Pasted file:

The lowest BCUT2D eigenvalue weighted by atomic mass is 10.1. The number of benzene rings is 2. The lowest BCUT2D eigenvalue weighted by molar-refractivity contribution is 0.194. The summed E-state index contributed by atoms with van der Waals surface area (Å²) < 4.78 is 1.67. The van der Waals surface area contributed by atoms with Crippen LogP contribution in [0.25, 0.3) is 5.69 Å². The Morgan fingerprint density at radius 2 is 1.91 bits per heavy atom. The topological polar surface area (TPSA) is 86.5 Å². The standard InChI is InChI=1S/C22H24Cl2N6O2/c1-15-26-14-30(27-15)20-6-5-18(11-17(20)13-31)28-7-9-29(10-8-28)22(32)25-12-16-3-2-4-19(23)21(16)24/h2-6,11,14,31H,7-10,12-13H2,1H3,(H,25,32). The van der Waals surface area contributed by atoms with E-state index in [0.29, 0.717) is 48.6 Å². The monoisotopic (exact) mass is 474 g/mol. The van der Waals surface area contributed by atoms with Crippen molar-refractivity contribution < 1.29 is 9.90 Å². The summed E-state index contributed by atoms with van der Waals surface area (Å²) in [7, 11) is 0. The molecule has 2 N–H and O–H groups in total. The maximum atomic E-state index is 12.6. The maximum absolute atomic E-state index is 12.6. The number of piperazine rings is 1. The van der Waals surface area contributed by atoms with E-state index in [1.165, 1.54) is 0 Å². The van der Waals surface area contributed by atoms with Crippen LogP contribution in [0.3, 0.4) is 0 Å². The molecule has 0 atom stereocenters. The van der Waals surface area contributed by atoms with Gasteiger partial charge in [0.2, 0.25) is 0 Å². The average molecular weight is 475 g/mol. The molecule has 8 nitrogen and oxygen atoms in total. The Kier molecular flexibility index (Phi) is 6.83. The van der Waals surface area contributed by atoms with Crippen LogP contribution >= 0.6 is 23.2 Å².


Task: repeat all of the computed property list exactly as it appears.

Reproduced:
The lowest BCUT2D eigenvalue weighted by atomic mass is 10.1. The number of benzene rings is 2. The lowest BCUT2D eigenvalue weighted by molar-refractivity contribution is 0.194. The summed E-state index contributed by atoms with van der Waals surface area (Å²) < 4.78 is 1.67. The van der Waals surface area contributed by atoms with Crippen LogP contribution in [0.25, 0.3) is 5.69 Å². The Morgan fingerprint density at radius 2 is 1.91 bits per heavy atom. The topological polar surface area (TPSA) is 86.5 Å². The standard InChI is InChI=1S/C22H24Cl2N6O2/c1-15-26-14-30(27-15)20-6-5-18(11-17(20)13-31)28-7-9-29(10-8-28)22(32)25-12-16-3-2-4-19(23)21(16)24/h2-6,11,14,31H,7-10,12-13H2,1H3,(H,25,32). The van der Waals surface area contributed by atoms with E-state index in [0.29, 0.717) is 48.6 Å². The monoisotopic (exact) mass is 474 g/mol. The van der Waals surface area contributed by atoms with Crippen molar-refractivity contribution < 1.29 is 9.90 Å². The summed E-state index contributed by atoms with van der Waals surface area (Å²) in [7, 11) is 0. The molecule has 2 N–H and O–H groups in total. The maximum atomic E-state index is 12.6. The maximum absolute atomic E-state index is 12.6. The number of piperazine rings is 1. The van der Waals surface area contributed by atoms with E-state index in [1.165, 1.54) is 0 Å². The van der Waals surface area contributed by atoms with Crippen LogP contribution in [0.3, 0.4) is 0 Å². The molecule has 0 atom stereocenters. The van der Waals surface area contributed by atoms with Gasteiger partial charge in [0.2, 0.25) is 0 Å². The average molecular weight is 475 g/mol. The molecule has 8 nitrogen and oxygen atoms in total. The Kier molecular flexibility index (Phi) is 6.83. The van der Waals surface area contributed by atoms with Crippen LogP contribution >= 0.6 is 23.2 Å².